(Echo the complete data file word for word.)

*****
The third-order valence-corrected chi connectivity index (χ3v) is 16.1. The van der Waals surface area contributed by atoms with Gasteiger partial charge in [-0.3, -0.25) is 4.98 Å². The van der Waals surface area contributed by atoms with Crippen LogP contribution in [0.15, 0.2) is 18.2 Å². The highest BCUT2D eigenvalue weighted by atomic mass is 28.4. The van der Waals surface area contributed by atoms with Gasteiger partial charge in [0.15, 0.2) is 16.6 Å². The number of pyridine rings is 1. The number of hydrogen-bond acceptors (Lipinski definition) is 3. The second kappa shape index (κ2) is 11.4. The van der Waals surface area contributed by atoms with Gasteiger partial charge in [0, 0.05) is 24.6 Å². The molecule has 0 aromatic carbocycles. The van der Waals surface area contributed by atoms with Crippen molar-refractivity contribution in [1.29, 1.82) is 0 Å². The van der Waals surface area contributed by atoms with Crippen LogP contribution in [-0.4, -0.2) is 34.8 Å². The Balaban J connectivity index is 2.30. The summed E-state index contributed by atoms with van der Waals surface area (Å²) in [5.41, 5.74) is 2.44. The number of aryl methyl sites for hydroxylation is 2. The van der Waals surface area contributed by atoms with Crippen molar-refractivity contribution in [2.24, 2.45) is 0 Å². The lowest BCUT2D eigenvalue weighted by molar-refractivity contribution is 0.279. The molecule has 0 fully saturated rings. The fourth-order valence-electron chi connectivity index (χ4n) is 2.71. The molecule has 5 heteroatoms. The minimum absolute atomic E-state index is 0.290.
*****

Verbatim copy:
The third-order valence-corrected chi connectivity index (χ3v) is 16.1. The van der Waals surface area contributed by atoms with Gasteiger partial charge in [-0.3, -0.25) is 4.98 Å². The van der Waals surface area contributed by atoms with Crippen LogP contribution in [0.15, 0.2) is 18.2 Å². The highest BCUT2D eigenvalue weighted by atomic mass is 28.4. The van der Waals surface area contributed by atoms with Gasteiger partial charge in [0.15, 0.2) is 16.6 Å². The number of pyridine rings is 1. The number of hydrogen-bond acceptors (Lipinski definition) is 3. The second kappa shape index (κ2) is 11.4. The van der Waals surface area contributed by atoms with Gasteiger partial charge in [0, 0.05) is 24.6 Å². The molecule has 0 aromatic carbocycles. The van der Waals surface area contributed by atoms with Crippen molar-refractivity contribution in [1.29, 1.82) is 0 Å². The van der Waals surface area contributed by atoms with Crippen LogP contribution in [-0.4, -0.2) is 34.8 Å². The Balaban J connectivity index is 2.30. The summed E-state index contributed by atoms with van der Waals surface area (Å²) in [5.41, 5.74) is 2.44. The number of aryl methyl sites for hydroxylation is 2. The van der Waals surface area contributed by atoms with Crippen molar-refractivity contribution in [2.24, 2.45) is 0 Å². The lowest BCUT2D eigenvalue weighted by molar-refractivity contribution is 0.279. The molecule has 0 fully saturated rings. The fourth-order valence-electron chi connectivity index (χ4n) is 2.71. The molecule has 5 heteroatoms. The minimum absolute atomic E-state index is 0.290.